When you put it on the line even for something simple like a monthly book review, the time scale has a habit of shortening and the next due date creeping up on you.
The first two books were easy reads but hard to put down.
The book I selected to re-read this month is no lesser a title but certainly not one that can be digested at one sitting or even a long stint – there is just too much to digest
Written by people who are well qualified to write such a book. Tom Whidden and Michael Levitt’s “The Art & Science of Sails” is not an easy read but that is not because it isn’t well written.
The clue is in the title, ”Science”. Tom Whidden has spent many years with North Sails rising to CEO but is also a 3 times America’s Cup winner and AC Hall of Famer. Michel Levitt spent years as NYYC Communications Director and editor of such magazines as Sailing World and Yachting so between them they were able to make this subject as understandable as is possible.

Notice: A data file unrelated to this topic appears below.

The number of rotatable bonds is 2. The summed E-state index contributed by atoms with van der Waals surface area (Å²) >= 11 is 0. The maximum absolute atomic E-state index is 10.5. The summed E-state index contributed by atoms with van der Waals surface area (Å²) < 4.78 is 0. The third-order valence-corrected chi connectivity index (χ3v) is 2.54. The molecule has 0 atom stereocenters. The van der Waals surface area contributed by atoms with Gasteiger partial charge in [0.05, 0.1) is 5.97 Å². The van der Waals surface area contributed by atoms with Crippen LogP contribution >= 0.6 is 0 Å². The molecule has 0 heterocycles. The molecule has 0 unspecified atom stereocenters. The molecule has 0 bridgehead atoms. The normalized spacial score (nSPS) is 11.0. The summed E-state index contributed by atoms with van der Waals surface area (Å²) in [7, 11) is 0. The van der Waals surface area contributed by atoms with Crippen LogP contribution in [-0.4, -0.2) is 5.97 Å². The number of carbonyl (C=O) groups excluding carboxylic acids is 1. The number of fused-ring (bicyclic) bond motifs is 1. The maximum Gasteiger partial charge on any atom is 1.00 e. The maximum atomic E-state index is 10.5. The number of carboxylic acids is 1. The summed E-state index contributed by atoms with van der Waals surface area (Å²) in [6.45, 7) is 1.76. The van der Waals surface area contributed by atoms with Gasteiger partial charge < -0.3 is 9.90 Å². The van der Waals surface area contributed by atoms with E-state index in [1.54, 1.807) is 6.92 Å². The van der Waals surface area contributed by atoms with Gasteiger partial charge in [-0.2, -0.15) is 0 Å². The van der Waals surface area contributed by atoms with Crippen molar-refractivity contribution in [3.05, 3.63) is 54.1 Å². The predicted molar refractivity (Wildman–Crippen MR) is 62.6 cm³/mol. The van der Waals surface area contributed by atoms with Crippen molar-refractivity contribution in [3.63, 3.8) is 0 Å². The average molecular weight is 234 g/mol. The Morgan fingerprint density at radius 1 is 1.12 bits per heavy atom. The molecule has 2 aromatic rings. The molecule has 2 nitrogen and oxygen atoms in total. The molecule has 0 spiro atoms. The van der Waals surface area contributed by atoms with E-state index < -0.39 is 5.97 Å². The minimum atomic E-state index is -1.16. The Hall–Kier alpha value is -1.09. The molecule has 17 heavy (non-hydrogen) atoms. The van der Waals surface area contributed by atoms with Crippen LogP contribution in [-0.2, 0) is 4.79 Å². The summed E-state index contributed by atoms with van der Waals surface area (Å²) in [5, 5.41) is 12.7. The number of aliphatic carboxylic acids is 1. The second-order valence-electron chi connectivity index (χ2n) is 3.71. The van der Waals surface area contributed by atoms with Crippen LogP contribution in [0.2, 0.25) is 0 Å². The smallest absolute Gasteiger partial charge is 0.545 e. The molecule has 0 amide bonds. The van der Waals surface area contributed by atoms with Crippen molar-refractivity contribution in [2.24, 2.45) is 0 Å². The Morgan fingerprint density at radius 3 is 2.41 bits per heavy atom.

Also, quite pleasingly, while much of the references and photos are naturally of North sails, in my view they have managed to avoid this being a “Gospel according to North”
Ours is a sport with a lot of science in it, specifically aerodynamics and there are elements of this book where having read a few pages you (or at least I) have to go back and check your understanding. This surprised me as, with a university background (many years ago) in science and more years sailing than I would care to admit I thought this would be easy – nope!
This is more of a book to read a bit and then put down and digest otherwise you will overload – it is that comprehensive – and as I read through it I found myself pausing and thinking “Ah – so that’s how!” Or “So that’s what happens”
The book moves onto examine the computer science of sailmaking and concludes with excellent individual chapters on the 3 sail types, mainsail, headsail and downwind sail.
For anyone serious about our sport, especially the analytical amongst us, this is an excellent book and one of the best I have ever read on sails.
Definitely one for the reading list or Christmas present list for your favorite sailor.